Parvo as it’s more commonly known, is a highly contagious, life-threatening viral illness, generally seen in puppies between the ages of six weeks and six months of age. The most common form is the intestinal form, often causing vomiting, diarrhea, weight loss, lack of appetite, and lethargy.

“We were desperate. We literally ran out of money, but we weren’t going to let that prevent us from keeping these guys alive,” Stacey said, her eyes welling up with tears. “Contacting Beth was a last resort, shot in the dark. I’m sure she gets inundated with messages like this all the time, so I didn’t really know if we’d hear back, but I had a reply in my inbox the next morning. We needed a miracle, and Beth and Animal League America were the ones to make it a reality.”

Just hours after getting the confirmation that we could care for the severely ill pups from Animal League America Senior Vice President of Operations Joanne Yohannan, who played a vital role in organizing the details of the emergency rescue, Stacey and Rachel Hanna, another volunteer at the Connecticut based rescue group, who also happened to be the foster mom of the dogs, parked their Honda Pilot in front of our Alex Lewyt Veterinary Medical Center after the hour-and-a-half drive to our Port Washington, N.Y. campus. Before the wheels on their SUV came to a complete stop, members of our medical staff, wearing full protective garments over their scrubs to prevent cross contamination, immediately began unloading the crated pups and carrying them to the back entrance of our Emergency Care Unit.

“It’s tough enough that Noelle, Jingle, and Chestnut are blind and have that hurdle to overcome, but now to have to fight for their lives at such a young age, it’s just sad. It’s sad for all of them because they’re so young and helpless,” Rachel said to Joanne as they arrived on campus. “We can’t thank you enough for all you’re doing. Without North Shore [Animal League America], we wouldn’t have any other options.”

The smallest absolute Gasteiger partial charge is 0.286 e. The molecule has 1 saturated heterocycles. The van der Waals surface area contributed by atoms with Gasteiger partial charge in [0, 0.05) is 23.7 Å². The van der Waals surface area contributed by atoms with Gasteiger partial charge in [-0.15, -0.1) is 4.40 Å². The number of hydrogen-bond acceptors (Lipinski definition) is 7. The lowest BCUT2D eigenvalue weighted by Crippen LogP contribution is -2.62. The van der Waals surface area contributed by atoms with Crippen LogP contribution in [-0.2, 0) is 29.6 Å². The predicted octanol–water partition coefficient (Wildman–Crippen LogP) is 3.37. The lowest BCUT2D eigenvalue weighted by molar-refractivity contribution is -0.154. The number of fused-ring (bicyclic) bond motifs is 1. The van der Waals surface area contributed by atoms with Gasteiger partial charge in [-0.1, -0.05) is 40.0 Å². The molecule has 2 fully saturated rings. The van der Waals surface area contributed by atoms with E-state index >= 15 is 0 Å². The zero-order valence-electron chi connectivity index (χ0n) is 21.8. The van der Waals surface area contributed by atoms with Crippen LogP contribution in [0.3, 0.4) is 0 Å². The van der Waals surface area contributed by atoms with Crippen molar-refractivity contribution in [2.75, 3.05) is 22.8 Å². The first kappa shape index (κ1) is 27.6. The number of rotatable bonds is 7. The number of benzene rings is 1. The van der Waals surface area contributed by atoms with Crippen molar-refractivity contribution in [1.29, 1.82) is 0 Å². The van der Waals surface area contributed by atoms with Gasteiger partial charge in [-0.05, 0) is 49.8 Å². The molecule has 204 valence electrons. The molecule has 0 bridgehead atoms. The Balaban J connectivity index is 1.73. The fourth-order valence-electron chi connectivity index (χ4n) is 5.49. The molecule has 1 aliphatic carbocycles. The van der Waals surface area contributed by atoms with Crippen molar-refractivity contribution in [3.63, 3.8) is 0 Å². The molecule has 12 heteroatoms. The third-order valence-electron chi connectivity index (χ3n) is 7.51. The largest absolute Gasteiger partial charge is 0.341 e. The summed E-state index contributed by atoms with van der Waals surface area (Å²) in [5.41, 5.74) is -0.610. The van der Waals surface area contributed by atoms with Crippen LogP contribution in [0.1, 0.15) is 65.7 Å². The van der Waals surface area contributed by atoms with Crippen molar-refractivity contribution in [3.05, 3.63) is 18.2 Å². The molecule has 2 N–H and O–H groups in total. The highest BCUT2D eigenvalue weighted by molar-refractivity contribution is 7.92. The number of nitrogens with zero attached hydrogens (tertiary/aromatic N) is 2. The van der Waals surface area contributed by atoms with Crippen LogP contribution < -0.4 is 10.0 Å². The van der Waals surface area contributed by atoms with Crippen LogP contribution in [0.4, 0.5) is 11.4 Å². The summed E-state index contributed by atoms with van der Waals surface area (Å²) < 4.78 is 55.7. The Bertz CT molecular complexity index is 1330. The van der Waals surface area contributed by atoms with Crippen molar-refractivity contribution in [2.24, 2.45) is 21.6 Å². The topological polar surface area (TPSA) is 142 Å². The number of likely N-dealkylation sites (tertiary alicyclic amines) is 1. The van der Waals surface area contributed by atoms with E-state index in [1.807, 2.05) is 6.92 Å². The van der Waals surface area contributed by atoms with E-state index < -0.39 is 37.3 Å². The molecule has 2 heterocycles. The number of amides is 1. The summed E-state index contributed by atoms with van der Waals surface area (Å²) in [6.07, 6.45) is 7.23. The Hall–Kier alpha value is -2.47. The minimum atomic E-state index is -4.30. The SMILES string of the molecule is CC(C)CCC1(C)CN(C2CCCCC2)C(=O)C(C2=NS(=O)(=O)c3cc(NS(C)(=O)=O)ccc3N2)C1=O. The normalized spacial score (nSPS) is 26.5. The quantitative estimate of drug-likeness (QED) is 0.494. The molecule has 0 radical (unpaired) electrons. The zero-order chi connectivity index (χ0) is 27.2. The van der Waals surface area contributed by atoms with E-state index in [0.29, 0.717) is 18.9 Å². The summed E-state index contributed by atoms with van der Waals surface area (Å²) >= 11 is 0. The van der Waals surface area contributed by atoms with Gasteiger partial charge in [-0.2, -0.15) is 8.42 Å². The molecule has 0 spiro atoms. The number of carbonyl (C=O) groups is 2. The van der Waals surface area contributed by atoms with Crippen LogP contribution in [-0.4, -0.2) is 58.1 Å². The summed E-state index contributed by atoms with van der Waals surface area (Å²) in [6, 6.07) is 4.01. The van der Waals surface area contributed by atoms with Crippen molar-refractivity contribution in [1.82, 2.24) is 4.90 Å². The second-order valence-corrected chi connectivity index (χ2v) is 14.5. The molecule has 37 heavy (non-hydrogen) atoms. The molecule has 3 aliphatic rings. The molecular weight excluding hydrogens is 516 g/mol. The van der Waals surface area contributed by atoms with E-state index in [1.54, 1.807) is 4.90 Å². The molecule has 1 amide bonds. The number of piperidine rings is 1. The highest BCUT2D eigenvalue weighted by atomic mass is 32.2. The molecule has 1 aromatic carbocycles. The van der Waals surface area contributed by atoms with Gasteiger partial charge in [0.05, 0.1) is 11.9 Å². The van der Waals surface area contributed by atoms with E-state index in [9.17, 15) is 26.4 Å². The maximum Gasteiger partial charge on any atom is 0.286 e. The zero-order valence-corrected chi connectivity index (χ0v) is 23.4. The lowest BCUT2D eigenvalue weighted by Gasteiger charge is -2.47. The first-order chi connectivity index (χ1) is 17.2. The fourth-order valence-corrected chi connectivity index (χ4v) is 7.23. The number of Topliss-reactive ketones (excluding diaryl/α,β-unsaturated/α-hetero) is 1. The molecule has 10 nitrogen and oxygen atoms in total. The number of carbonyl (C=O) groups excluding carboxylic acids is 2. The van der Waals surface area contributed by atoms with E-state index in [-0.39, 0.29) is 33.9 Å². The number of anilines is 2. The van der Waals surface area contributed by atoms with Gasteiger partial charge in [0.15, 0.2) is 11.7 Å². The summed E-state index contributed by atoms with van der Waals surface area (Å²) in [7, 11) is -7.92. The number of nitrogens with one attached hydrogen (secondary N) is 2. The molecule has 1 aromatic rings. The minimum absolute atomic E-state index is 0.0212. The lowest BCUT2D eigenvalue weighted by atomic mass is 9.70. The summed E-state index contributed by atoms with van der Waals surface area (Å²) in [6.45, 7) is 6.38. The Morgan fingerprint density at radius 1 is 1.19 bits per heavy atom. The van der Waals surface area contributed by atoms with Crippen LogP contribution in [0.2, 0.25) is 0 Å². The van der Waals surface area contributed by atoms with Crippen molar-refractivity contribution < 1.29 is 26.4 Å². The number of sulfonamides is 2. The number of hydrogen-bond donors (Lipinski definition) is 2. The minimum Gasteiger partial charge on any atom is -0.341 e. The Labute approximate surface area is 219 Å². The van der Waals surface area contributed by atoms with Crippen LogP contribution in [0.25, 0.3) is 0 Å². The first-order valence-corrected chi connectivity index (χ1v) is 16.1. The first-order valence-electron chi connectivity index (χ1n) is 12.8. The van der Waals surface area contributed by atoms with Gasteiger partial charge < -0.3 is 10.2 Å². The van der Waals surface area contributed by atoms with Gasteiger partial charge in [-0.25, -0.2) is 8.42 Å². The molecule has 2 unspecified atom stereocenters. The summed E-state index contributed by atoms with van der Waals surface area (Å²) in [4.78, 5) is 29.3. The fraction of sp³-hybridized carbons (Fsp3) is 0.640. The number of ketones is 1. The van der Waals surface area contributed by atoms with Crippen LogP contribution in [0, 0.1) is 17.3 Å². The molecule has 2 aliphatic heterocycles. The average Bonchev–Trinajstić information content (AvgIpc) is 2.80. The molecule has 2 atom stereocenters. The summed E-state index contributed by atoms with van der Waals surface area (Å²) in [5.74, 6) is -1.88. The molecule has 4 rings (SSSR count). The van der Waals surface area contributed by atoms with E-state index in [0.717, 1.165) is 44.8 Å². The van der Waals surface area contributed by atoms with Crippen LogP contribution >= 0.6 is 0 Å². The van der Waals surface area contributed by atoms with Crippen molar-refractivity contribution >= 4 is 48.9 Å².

After receiving extensive examinations by our veterinary staff, the four pups were quickly whisked away to our Freed Special Recovery Center where they’ll undergo a barrage of medical treatments to combat their symptoms. The 2,000-square-foot facility on our campus, which opened its doors this past summer, helps us to contain the spread of contagious diseases and will be home to these pups as they receive around-the-clock, individualized care. The other two pups battling parvo are at a Connecticut veterinary hospital being treated for their symptoms, but will also be transported to Animal League America for further treatment in the very near future. As for now, the four who are here will receive nothing but the very best compassionate care from our staff of veterinarians and veterinary technicians.

“We’ll start with fluids and nutritional support, antibiotics, potential blood/plasma transfusions if needed, as well as medications to treat their symptoms” said Animal League America Senior Vice President and Chief of Veterinary Staff Dr. Mark Verdino. “The prognosis is always guarded, but we have a very good track record treating parvo. We have a survival rate of about 90% when it’s caught quickly and treated aggressively.”

Please help us continue to provide the compassionate medical care these puppies need to grow into happy, healthy dogs. Without the generosity of our loyal supporters, these precious pups, and so many animals just like them, would have no other option.